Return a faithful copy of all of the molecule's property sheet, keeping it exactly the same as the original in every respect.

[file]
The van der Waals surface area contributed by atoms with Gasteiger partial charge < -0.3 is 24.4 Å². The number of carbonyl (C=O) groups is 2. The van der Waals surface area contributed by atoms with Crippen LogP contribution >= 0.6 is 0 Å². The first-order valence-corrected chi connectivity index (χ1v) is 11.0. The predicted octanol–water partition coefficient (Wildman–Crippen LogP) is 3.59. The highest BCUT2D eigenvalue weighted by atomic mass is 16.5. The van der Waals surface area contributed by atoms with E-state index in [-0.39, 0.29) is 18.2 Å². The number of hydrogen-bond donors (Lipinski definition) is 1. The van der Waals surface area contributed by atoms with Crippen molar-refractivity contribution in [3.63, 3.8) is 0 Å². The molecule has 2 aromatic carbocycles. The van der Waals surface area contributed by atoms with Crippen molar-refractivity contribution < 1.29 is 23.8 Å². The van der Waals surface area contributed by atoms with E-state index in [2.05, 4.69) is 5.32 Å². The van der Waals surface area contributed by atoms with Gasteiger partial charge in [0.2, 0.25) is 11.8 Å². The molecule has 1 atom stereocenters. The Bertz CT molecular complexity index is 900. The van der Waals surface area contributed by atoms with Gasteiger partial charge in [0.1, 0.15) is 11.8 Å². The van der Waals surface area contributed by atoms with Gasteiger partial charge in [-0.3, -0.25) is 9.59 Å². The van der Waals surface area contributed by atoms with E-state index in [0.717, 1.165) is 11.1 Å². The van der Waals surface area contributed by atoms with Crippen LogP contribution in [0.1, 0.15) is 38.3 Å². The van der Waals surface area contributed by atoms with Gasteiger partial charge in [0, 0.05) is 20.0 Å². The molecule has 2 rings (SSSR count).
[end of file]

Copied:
The van der Waals surface area contributed by atoms with Gasteiger partial charge < -0.3 is 24.4 Å². The number of carbonyl (C=O) groups is 2. The van der Waals surface area contributed by atoms with Crippen LogP contribution >= 0.6 is 0 Å². The first-order valence-corrected chi connectivity index (χ1v) is 11.0. The predicted octanol–water partition coefficient (Wildman–Crippen LogP) is 3.59. The highest BCUT2D eigenvalue weighted by atomic mass is 16.5. The van der Waals surface area contributed by atoms with E-state index in [-0.39, 0.29) is 18.2 Å². The number of hydrogen-bond donors (Lipinski definition) is 1. The van der Waals surface area contributed by atoms with Crippen molar-refractivity contribution in [3.63, 3.8) is 0 Å². The molecule has 2 aromatic carbocycles. The van der Waals surface area contributed by atoms with Crippen molar-refractivity contribution < 1.29 is 23.8 Å². The van der Waals surface area contributed by atoms with E-state index in [2.05, 4.69) is 5.32 Å². The van der Waals surface area contributed by atoms with Gasteiger partial charge in [0.2, 0.25) is 11.8 Å². The molecule has 1 atom stereocenters. The Bertz CT molecular complexity index is 900. The van der Waals surface area contributed by atoms with Gasteiger partial charge in [0.1, 0.15) is 11.8 Å². The van der Waals surface area contributed by atoms with Gasteiger partial charge in [-0.3, -0.25) is 9.59 Å². The van der Waals surface area contributed by atoms with E-state index in [0.717, 1.165) is 11.1 Å². The van der Waals surface area contributed by atoms with Crippen LogP contribution in [0.1, 0.15) is 38.3 Å². The van der Waals surface area contributed by atoms with Gasteiger partial charge in [0, 0.05) is 20.0 Å². The molecule has 2 rings (SSSR count).